Part B: Do you agree with the view that, at the end of the nineteenth century, winning the vote for women seemed to be 'further away than ever'?
By the end of the nineteenth century, there was reason to suggest both why the vote for women had been brought closer and also been pushed further away. This was due to a number of aspects which arose during the period which seemed to show to people that the vote was further away than ever however; it did seem that the vote was nearing closer by the end of the era.
First of all, source 18 is showing that people were giving up on the vote and the suffrage campaign because it seemed as if nothing was going to happen and that the 'dead period of the movement begun'. For a long period of time, no bills or laws had been passed on the issue of women's suffrage and even when elected MP John Stuart Mill proposed to change the word 'man' to 'person' in 1867 it was rejected by parliament.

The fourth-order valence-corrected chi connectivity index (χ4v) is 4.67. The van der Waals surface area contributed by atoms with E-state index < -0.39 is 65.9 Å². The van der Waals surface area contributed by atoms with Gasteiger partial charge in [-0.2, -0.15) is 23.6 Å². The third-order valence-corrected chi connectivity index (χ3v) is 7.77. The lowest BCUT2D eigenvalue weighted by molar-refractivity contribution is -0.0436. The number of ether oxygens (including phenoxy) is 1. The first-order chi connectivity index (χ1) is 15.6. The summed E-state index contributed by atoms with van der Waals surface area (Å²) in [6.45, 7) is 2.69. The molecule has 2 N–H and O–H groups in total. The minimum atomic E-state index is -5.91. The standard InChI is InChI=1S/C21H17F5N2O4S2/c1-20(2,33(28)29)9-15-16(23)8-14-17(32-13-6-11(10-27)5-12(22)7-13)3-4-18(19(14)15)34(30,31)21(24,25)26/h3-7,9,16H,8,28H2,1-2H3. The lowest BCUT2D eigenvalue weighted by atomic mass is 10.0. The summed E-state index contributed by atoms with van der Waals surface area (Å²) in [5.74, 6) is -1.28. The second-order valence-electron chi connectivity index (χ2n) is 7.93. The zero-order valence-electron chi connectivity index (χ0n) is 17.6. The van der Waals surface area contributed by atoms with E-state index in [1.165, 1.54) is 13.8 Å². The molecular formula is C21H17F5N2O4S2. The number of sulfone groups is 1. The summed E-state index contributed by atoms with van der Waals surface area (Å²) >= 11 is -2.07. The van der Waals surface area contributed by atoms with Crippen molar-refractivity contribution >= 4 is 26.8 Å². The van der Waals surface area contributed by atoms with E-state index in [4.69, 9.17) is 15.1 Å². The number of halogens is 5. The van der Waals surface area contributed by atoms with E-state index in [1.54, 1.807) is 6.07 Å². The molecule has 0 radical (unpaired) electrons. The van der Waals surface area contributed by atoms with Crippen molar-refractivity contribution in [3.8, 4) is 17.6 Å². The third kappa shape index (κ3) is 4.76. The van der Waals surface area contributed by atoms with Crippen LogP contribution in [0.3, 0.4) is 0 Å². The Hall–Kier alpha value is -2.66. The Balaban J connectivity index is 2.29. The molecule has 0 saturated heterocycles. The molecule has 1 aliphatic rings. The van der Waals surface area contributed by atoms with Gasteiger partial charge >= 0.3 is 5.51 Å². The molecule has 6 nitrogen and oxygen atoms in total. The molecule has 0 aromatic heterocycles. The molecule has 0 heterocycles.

This seemed to give little hope for the future of the campaign and did agree that the vote for women seemed further away than ever.
Likewise, in source 17 it is showing that women had more involvement in local politics, but this does not necessarily mean that they are nearing the vote for women and simply is just stating that local politics is the women's sphere of politics. The Source shows that towards the end of the 19th century there is an increase in both school boards and poor law boards which involve women in their political sphere. This was seen as just an extension onto their Angel in the House role and to give them the national vote would be...